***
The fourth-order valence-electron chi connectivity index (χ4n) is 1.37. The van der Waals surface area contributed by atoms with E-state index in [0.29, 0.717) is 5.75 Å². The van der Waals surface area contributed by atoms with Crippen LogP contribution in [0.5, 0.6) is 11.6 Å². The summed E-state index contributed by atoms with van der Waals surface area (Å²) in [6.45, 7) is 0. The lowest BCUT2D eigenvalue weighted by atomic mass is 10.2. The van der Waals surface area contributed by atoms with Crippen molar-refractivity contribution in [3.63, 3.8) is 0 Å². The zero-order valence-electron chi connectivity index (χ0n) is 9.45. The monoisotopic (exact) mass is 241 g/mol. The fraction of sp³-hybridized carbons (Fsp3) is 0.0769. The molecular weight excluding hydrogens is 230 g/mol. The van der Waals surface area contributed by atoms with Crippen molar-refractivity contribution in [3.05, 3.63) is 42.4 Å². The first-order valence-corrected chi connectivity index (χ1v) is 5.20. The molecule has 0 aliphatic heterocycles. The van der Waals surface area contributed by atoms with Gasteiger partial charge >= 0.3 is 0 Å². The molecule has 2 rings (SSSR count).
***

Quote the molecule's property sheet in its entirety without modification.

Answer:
The fourth-order valence-electron chi connectivity index (χ4n) is 1.37. The van der Waals surface area contributed by atoms with E-state index in [0.29, 0.717) is 5.75 Å². The van der Waals surface area contributed by atoms with Crippen LogP contribution in [0.5, 0.6) is 11.6 Å². The summed E-state index contributed by atoms with van der Waals surface area (Å²) in [6.45, 7) is 0. The lowest BCUT2D eigenvalue weighted by atomic mass is 10.2. The van der Waals surface area contributed by atoms with Crippen molar-refractivity contribution in [3.63, 3.8) is 0 Å². The zero-order valence-electron chi connectivity index (χ0n) is 9.45. The monoisotopic (exact) mass is 241 g/mol. The fraction of sp³-hybridized carbons (Fsp3) is 0.0769. The molecular weight excluding hydrogens is 230 g/mol. The van der Waals surface area contributed by atoms with Crippen molar-refractivity contribution in [3.05, 3.63) is 42.4 Å². The first-order valence-corrected chi connectivity index (χ1v) is 5.20. The molecule has 0 aliphatic heterocycles. The van der Waals surface area contributed by atoms with Gasteiger partial charge >= 0.3 is 0 Å². The molecule has 2 rings (SSSR count).